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The Roar


The AFL should lead the way in proposing better-value, cheaper stadiums - without having to rely so much on the taxpayer

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Roar Guru
26th March, 2024

The cost of living crisis and general economic anxiety are creating an environment in which government spending is coming under increased scrutiny by the public, with sport coming in for particular attention.

The cost of stadiums has come in for criticism and proposed venues in Brisbane and Tasmania have created a major political issue in both cases.

Some sports fans may dismiss such concerns as par for the course, they say that “stadiums aren’t cheap” and just say “suck it up”.

But the general public who pay taxes for them may have a different opinion and it is important to keep them onside.

Left unabated, stadium costs could rise to such high levels that they cause serious backlash. The case of the recent proposal for the Victoria Park Olympic Stadium in Brisbane is a watershed.

At a budgeted cost of $3.4 billion, it would have been the most expensive stadium in Australian history and would have been enough to build four contemporary major stadiums.

For example; the recent knockdown and rebuild of Sydney Football Stadium at Moore Park cost $828 million, the construction of Optus Stadium in Perth cost $820 million and the Adelaide Oval redevelopment cost $535 million in 2014, which works out to $680 million today.


But you can also make other comparisons.

Just to put $3.4 billion into perspective, a Canberra Class LHD, the largest ship class in the Australian Navy, cost $1.55 billion in 2007 working out to $2.37 billion today; still falling a billion short.

While in the Royal Navy, the HMS Agincourt, a nuclear submarine still under construction, is set to launch at a cost of £1.64 billion, or $3.17 billion once converted.

If you want to use buildings however, then the Pentagon cost US$83 million when it was built which works out to US$1.28 billion in 2022, or $1.9 billion once converted.

That’s for a building with 600,000 sqm of floor space, used by 26,000 military and civilian personnel. Yet that still falls $1.5 billion short of the Victoria Park proposal.

Or here in Australia, there’s the New Parliament House, which cost $1.1 billion in 1988, or $2.97 billion in 2023 dollars. That’s for a building with 250,000 sqm of floor space, including 4,500 separate rooms.


Not to mention the million cubic meters of earth and rock that had to be excavated and then used to cover the building, or the collection of 6,500 works of art and other heritage objects kept inside. Don’t forget the ten thousand construction workers, either.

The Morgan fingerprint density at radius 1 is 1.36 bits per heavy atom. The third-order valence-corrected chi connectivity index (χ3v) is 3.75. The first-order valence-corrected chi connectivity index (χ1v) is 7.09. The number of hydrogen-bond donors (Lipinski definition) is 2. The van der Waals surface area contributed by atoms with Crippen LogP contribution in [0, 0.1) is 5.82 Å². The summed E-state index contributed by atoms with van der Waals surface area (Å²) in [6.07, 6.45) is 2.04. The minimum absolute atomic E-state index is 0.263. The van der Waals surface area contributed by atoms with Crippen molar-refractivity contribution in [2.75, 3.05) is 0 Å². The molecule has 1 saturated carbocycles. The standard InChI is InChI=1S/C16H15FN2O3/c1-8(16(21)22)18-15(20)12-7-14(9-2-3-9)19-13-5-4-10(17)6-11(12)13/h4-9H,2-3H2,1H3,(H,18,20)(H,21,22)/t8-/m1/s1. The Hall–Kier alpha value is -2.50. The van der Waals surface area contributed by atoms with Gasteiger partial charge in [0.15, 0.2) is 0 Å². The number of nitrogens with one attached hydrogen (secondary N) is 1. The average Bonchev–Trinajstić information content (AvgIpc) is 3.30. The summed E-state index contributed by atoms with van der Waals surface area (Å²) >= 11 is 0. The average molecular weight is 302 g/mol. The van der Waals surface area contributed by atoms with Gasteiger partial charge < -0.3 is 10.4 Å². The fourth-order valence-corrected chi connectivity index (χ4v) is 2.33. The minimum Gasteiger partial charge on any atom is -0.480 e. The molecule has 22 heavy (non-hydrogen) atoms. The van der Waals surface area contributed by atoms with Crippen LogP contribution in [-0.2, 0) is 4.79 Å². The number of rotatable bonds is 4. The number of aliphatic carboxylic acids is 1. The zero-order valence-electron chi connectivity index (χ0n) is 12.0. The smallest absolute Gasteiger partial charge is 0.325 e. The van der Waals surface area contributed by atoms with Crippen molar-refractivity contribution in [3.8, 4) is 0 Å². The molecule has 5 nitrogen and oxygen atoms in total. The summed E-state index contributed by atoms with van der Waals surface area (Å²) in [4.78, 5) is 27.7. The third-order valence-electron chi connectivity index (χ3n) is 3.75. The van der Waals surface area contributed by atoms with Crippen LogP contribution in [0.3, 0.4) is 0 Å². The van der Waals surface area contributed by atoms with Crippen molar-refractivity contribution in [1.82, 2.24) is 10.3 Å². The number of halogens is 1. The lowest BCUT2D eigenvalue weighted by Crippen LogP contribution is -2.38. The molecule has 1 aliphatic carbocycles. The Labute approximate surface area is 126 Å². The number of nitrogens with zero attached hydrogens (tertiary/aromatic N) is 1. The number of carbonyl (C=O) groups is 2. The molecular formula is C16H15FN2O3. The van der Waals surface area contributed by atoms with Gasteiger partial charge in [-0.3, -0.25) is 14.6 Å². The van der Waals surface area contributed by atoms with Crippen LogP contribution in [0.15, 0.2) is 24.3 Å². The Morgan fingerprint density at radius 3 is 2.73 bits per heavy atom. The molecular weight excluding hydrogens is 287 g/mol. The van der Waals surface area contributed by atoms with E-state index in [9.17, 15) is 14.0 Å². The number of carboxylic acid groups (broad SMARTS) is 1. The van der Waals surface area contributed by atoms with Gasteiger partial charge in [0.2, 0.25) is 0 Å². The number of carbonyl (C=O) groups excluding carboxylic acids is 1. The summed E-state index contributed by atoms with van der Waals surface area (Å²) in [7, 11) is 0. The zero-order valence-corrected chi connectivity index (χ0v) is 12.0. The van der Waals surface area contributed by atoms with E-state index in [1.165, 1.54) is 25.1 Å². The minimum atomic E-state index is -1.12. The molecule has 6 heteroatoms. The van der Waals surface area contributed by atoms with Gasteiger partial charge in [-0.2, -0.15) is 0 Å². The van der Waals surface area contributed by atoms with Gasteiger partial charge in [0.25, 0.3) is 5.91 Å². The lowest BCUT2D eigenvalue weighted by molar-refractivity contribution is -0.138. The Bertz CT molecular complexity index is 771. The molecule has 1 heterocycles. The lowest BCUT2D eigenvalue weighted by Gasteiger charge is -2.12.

The Victoria Park proposal was cancelled due to cost, presenting an important lesson for what can happen if costs reach too high.

Another important case study right now is the Macquarie Point Stadium proposal for the Tasmania Devils AFL bid. This is budgeted at $715 million for 23,000 seats.

This has also become a major political issue due to cost, and its future is now uncertain. At a cost of $715 million for 23,000 seats, that works out to $31,086 per seat.

Although with cost overruns the total build could even hit a billion, which would work out to $43,478 per seat. It’s little wonder then that despite huge overall community support for a team, that sentiment on the stadium may differ.

But what if a different design was used?


Carrara Stadium on the Gold Coast which has 27,500 seats, cost $144 million in 2011, which works out to $195 million today, or $7,090 per seat.

Wellington Regional Stadium in New Zealand cost NZ$130 million in 2000 with 34,500 seats at NZ$6,521 per seat, which works out to $225m today once converted.

This would give you a cost of between $137 million to $163 million for a 23,000-seat stadium.

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With the Tasmanian government paying half the total, this would equate to between $68.5 million and $81.5 million paid for by the state. That would be a much easier sell with voters.

A stadium similar to Carrara or Wellington would also be well suited to the Brisbane Lions, in fact, it would cost less than the upkeep and renovations on The Gabba and would even fit within the same footprint.


Also, unlike a major stadium like Victoria Park or Optus Stadium, it wouldn’t require a second Brisbane AFL team to help share the bills.

As you can see, in the times we’re now living in it makes sense to keep costs down. That’s true whether you’re talking about a household budget or an AFL team.

The cost of stadiums plays a very big part in that equation and it’s a good idea to keep them down.

In the same way that the IOC is now advocating for lower-cost Games bids, the AFL should be encouraging and advocating for lower-cost stadium designs.